The Ichigo Bankai sword, a faithful but purely decorative replica of the extremely long bladed Nodachi seen in the popular anime series Bleach, is an interesting piece..
True enough, due to its length, it is extremely unwieldy and while historically there were some extremely long Japanese swords like this one, they were almost always used for ceremonial purposes, being simply too long to be of any real practical use.
In this hands on review, we will take a closer look at this sword, identifying strengths and weaknesses and letting you decide if it is something you want to spend your hard earned money on.
Review by SBG Editor in Chief, Paul Southren
The Ichigo Bankai Sword has at least two things going for it: it's amazing length/size and its price point (often available for just under $50).
I simply cannot over-emphasize how BIG this sword really is - so here is an image to give you some idea, comparing it at the tsuba (hand-guard) of a standard length Katana.
Two things become immediately apparent. It is almost TWICE as long as a standard Katana, and has a considerably straighter blade than a standard Japanese sword, though still has some curvature as you can see below.
A typical Japanese sword has a length from the tip to the tsuba of around 27-29". The Ichigo Bankai sword, on the other hand, measures in at a whopping 49" (48" nagasa, as Japanese swords are traditionally measured from the back notch of the blade collar to the tip).
Another thing that sets it apart from most other swords is the black power coated finish and lack of a temper line/hamon - imitation or otherwise. That and the fact that it is actually made of 1045 carbon steel, as confirmed by a simple magnet test.
But if you have read our basic guide to to the difference between functional and decorative swords, you will know just because a sword is made from carbon steel does not mean it is a battle ready blade. It also needs to be tempered, and full tang at the very least, and the Ichigo Bankai sword ticks only one of the three boxes as is immediately apparent by how the blade sags slightly under its own weight when held horizontally..
For under fifty bucks, this really is no huge surprise - the cost of tempering such a blade would easily triple or quadruple the price. And as it is not marketed as "battle ready" is no big deal.
The edge is, as expected, unsharpened. Being made from carbon steel, it could theoretically be sharpened if so desired, but it is not a good idea due to the lack of tempering..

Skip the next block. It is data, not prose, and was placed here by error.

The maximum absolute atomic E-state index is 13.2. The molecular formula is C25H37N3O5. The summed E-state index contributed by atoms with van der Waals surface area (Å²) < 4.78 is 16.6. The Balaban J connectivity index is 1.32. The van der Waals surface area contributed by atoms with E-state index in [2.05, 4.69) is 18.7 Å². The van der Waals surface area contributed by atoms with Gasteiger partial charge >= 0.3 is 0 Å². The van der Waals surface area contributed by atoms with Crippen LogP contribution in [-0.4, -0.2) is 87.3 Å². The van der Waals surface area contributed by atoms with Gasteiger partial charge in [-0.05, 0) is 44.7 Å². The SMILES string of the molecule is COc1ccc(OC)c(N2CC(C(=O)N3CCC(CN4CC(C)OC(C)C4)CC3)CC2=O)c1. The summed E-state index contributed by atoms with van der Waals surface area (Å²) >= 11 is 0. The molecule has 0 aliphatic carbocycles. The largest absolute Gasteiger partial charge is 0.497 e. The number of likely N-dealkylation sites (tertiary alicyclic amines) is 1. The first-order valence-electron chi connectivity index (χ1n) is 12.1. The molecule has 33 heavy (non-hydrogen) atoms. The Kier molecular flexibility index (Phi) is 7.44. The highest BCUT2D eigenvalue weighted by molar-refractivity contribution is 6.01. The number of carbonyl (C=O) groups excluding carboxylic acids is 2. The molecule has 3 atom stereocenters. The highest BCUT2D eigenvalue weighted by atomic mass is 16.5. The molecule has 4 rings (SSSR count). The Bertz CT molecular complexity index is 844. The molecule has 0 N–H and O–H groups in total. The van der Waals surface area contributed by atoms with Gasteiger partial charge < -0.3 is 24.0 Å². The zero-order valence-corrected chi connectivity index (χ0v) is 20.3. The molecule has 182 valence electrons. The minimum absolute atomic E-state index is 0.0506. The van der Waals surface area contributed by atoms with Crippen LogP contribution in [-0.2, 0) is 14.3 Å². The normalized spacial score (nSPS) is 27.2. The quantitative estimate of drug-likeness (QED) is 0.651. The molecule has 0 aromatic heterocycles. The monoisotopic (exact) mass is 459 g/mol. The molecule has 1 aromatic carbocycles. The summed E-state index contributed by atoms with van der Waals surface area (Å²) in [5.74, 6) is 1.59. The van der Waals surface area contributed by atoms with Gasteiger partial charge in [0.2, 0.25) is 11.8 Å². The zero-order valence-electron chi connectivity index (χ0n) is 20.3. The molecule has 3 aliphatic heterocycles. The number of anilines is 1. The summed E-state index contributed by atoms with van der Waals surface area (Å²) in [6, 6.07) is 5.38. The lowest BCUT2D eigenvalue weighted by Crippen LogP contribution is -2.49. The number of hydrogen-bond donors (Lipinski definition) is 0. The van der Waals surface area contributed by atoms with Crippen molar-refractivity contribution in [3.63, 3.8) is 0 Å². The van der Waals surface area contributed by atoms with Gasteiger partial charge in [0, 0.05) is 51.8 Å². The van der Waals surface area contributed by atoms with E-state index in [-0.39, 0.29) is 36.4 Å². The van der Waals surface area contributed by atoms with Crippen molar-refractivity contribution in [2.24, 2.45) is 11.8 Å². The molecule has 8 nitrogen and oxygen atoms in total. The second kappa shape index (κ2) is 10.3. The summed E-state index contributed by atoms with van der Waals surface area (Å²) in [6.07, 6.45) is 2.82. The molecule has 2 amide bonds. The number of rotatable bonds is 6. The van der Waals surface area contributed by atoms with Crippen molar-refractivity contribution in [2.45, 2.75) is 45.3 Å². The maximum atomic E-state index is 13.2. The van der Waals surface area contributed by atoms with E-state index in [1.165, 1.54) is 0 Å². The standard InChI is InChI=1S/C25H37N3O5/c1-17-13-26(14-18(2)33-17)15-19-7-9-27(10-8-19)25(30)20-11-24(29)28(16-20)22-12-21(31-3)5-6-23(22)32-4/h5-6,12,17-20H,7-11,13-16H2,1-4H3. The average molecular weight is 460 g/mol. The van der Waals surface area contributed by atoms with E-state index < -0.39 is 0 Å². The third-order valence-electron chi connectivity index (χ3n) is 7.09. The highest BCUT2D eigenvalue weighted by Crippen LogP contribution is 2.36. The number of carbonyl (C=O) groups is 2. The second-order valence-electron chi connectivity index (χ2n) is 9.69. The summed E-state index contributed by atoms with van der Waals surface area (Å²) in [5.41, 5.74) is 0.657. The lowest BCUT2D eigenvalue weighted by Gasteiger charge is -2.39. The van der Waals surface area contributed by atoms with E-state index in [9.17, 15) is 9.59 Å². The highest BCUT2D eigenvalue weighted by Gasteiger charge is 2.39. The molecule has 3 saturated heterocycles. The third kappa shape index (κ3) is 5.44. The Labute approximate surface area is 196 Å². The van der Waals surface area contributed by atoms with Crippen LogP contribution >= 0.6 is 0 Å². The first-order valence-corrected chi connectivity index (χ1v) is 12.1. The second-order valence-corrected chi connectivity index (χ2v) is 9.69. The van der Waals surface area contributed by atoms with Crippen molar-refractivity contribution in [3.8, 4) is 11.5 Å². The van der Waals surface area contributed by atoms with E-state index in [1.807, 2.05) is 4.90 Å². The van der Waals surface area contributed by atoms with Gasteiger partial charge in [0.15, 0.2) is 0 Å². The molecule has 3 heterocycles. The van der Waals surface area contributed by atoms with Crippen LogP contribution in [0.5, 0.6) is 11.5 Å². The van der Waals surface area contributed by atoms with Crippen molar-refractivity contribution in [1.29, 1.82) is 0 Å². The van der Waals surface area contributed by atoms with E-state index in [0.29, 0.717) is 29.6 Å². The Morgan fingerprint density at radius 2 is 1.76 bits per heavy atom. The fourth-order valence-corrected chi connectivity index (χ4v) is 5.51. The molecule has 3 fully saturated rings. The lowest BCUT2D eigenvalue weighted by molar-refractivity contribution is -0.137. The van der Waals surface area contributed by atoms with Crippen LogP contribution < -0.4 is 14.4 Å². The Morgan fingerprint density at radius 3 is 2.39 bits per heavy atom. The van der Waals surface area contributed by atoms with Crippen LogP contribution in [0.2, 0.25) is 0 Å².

While very long, the blade is not very wide or thick and is essentially machine stamped from a sheet of steel, powder coated and then assembled to the fittings.
That said, it still LOOKS quite impressive and, if well mounted on a wall or carried to a cosplay convention, garners some attention.
The tsuba is cast zinc aluminium and not very strong, but was well fitted. True to the anime, it is not - as some might suspect, a nazi swaztika, but an ancient Buddhist symbol commonly seen at temples and holy sites througout East Asia.
One thing I really did like about the Ichigo Bankai sword was the habaki (blade collar) which fits the blade and tsuba assembly quite snugly and is quite ornate, with flower patterns and lines.
Like the blade itself, the tsuka (handle) is oversized, approx 16" long and - unlike the blade itself and the rat tail tang inside, actually feels quiet solid.
Wrapped with the cheapest rayon ito over red, sythnetic rayskin, it will win no prizes for aesthetics or functionality and was clearly done quickly in a non traditional way (traditional ito alternates in the way it is tied).
The 'diamond' shape of the wrap is quite uneven in many areas, though is quite tight.
A small, brass "menuki" ornament is a nice touch, and seems to be of a Koi fish, at least as far as I can tell.
The complete lack of mekugi pegs, which are traditionally used as brakes keeping the handle in place, clearly shows that it was never meant to be disassembled and is fairly typical on a purely decorative piece with a hidden (rat tail) tang.
True to the original Ichigo Bankai sword, the hilt assembly is completed by a length of blackened chain attached to the end cap which feels a bit fragile, but will stay on if treated gently and not caught on something.
Overall, especially when you consider the price point and its purpose, there is nothing really 'wrong' with this replica so far. And for display or cosplay purposes, as long as it is handled carefully, it achieves it stated goal as an interesting, decorative piece..
However, the somewhat "floppy" blade made me wonder exactly just how far the Ichigo Bankai sword could hold up to a little use, even if it was just to swing around like in the anime series..
So I geared up with a little face protection and planned a few basic tests..
My main concern was that if this sword was swung in earnest, the rat tail tang would snap and the blade would come flying out. Considering it is not very thick or very sharp, it would - at least - not be the infamous "flying helicopter of death" but it is still obviously not something that you want to happen..
So I decided to give it a good shake from side to side to see:
A) If the hilt assembly would hold and
B) What the tempering (or lack of it) would do..
The result? Well, it speaks for itself..
As you can see, the tempering failed surprisingly early.. Just one swing and it is almost bent to 90 degrees (luckily, it is easy to straighten out).
So in conclusion..
It is a pretty faithful replica of the Ichigo Bankai Sword. It is cheap, it LOOKS very impressive - but it does not come even close to anything more than a purely decorative piece..
While still good value for money, the fact that it cannot even be swung once without folding in upon itself is a pretty serious limitation. But at least, it is quite safe..
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